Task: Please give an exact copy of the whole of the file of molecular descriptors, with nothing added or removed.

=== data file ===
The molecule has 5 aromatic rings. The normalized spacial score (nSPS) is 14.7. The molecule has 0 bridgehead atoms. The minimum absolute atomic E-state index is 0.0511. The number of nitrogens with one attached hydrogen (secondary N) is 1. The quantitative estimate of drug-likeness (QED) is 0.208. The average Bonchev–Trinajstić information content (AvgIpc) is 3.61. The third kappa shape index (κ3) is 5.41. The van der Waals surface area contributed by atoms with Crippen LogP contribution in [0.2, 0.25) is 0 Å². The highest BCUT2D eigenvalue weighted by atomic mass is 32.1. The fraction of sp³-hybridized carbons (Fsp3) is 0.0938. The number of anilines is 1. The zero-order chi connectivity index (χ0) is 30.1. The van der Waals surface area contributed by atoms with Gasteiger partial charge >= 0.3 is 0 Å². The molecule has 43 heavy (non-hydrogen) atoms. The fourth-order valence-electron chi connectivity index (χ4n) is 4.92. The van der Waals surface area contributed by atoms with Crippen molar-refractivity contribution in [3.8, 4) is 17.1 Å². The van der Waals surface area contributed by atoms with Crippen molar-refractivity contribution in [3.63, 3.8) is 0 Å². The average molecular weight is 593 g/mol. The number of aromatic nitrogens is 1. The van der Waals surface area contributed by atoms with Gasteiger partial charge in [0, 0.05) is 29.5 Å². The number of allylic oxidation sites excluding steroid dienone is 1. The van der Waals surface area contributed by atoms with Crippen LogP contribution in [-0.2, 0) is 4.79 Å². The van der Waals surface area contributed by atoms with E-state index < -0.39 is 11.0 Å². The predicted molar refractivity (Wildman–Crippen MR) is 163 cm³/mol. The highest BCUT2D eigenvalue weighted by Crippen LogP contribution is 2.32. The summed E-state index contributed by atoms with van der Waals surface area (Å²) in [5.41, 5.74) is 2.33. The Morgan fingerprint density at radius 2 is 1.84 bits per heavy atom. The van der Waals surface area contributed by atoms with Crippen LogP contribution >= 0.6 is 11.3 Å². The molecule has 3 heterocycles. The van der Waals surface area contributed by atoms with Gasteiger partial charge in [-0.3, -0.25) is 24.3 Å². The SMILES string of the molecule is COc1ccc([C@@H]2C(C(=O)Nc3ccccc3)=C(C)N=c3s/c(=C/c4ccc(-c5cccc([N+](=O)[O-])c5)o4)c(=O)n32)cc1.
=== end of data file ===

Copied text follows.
The molecule has 5 aromatic rings. The normalized spacial score (nSPS) is 14.7. The molecule has 0 bridgehead atoms. The minimum absolute atomic E-state index is 0.0511. The number of nitrogens with one attached hydrogen (secondary N) is 1. The quantitative estimate of drug-likeness (QED) is 0.208. The average Bonchev–Trinajstić information content (AvgIpc) is 3.61. The third kappa shape index (κ3) is 5.41. The van der Waals surface area contributed by atoms with Crippen LogP contribution in [0.2, 0.25) is 0 Å². The highest BCUT2D eigenvalue weighted by atomic mass is 32.1. The fraction of sp³-hybridized carbons (Fsp3) is 0.0938. The number of anilines is 1. The zero-order chi connectivity index (χ0) is 30.1. The van der Waals surface area contributed by atoms with Gasteiger partial charge >= 0.3 is 0 Å². The molecule has 43 heavy (non-hydrogen) atoms. The fourth-order valence-electron chi connectivity index (χ4n) is 4.92. The van der Waals surface area contributed by atoms with Crippen molar-refractivity contribution in [3.8, 4) is 17.1 Å². The van der Waals surface area contributed by atoms with Crippen molar-refractivity contribution in [3.63, 3.8) is 0 Å². The average molecular weight is 593 g/mol. The number of aromatic nitrogens is 1. The van der Waals surface area contributed by atoms with Gasteiger partial charge in [0, 0.05) is 29.5 Å². The number of allylic oxidation sites excluding steroid dienone is 1. The van der Waals surface area contributed by atoms with Crippen LogP contribution in [-0.2, 0) is 4.79 Å². The van der Waals surface area contributed by atoms with E-state index < -0.39 is 11.0 Å². The predicted molar refractivity (Wildman–Crippen MR) is 163 cm³/mol. The highest BCUT2D eigenvalue weighted by Crippen LogP contribution is 2.32. The summed E-state index contributed by atoms with van der Waals surface area (Å²) in [5.41, 5.74) is 2.33. The Morgan fingerprint density at radius 2 is 1.84 bits per heavy atom. The van der Waals surface area contributed by atoms with Crippen LogP contribution >= 0.6 is 11.3 Å². The molecule has 3 heterocycles. The van der Waals surface area contributed by atoms with Gasteiger partial charge in [-0.3, -0.25) is 24.3 Å². The SMILES string of the molecule is COc1ccc([C@@H]2C(C(=O)Nc3ccccc3)=C(C)N=c3s/c(=C/c4ccc(-c5cccc([N+](=O)[O-])c5)o4)c(=O)n32)cc1.